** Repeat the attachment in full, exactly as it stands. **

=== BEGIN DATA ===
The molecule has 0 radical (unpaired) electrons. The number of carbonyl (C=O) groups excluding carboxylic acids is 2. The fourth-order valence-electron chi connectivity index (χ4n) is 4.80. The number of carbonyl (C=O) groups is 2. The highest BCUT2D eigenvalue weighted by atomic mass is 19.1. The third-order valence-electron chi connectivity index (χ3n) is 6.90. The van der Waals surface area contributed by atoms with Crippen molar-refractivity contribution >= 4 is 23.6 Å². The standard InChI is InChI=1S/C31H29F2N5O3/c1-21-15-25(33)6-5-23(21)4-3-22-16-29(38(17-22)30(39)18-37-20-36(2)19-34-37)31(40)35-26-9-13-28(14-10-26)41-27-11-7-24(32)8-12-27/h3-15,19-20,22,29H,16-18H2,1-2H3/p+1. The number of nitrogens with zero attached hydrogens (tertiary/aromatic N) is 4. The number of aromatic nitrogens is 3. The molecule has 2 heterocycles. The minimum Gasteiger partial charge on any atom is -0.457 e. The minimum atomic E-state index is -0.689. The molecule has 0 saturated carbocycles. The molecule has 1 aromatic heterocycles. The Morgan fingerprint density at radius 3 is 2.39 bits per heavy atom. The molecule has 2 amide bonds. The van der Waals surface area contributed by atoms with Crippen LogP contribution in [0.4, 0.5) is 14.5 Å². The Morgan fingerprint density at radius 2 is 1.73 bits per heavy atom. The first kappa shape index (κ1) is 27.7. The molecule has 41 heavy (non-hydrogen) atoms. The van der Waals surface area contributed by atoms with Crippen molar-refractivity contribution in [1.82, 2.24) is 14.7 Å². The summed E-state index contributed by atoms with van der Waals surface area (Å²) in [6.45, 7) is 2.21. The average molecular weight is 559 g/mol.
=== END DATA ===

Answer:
The molecule has 0 radical (unpaired) electrons. The number of carbonyl (C=O) groups excluding carboxylic acids is 2. The fourth-order valence-electron chi connectivity index (χ4n) is 4.80. The number of carbonyl (C=O) groups is 2. The highest BCUT2D eigenvalue weighted by atomic mass is 19.1. The third-order valence-electron chi connectivity index (χ3n) is 6.90. The van der Waals surface area contributed by atoms with Crippen molar-refractivity contribution >= 4 is 23.6 Å². The standard InChI is InChI=1S/C31H29F2N5O3/c1-21-15-25(33)6-5-23(21)4-3-22-16-29(38(17-22)30(39)18-37-20-36(2)19-34-37)31(40)35-26-9-13-28(14-10-26)41-27-11-7-24(32)8-12-27/h3-15,19-20,22,29H,16-18H2,1-2H3/p+1. The number of nitrogens with zero attached hydrogens (tertiary/aromatic N) is 4. The number of aromatic nitrogens is 3. The molecule has 2 heterocycles. The minimum Gasteiger partial charge on any atom is -0.457 e. The minimum atomic E-state index is -0.689. The molecule has 0 saturated carbocycles. The molecule has 1 aromatic heterocycles. The Morgan fingerprint density at radius 3 is 2.39 bits per heavy atom. The molecule has 2 amide bonds. The van der Waals surface area contributed by atoms with Crippen LogP contribution in [0.4, 0.5) is 14.5 Å². The Morgan fingerprint density at radius 2 is 1.73 bits per heavy atom. The first kappa shape index (κ1) is 27.7. The molecule has 41 heavy (non-hydrogen) atoms. The van der Waals surface area contributed by atoms with Crippen molar-refractivity contribution in [1.82, 2.24) is 14.7 Å². The summed E-state index contributed by atoms with van der Waals surface area (Å²) in [6.45, 7) is 2.21. The average molecular weight is 559 g/mol.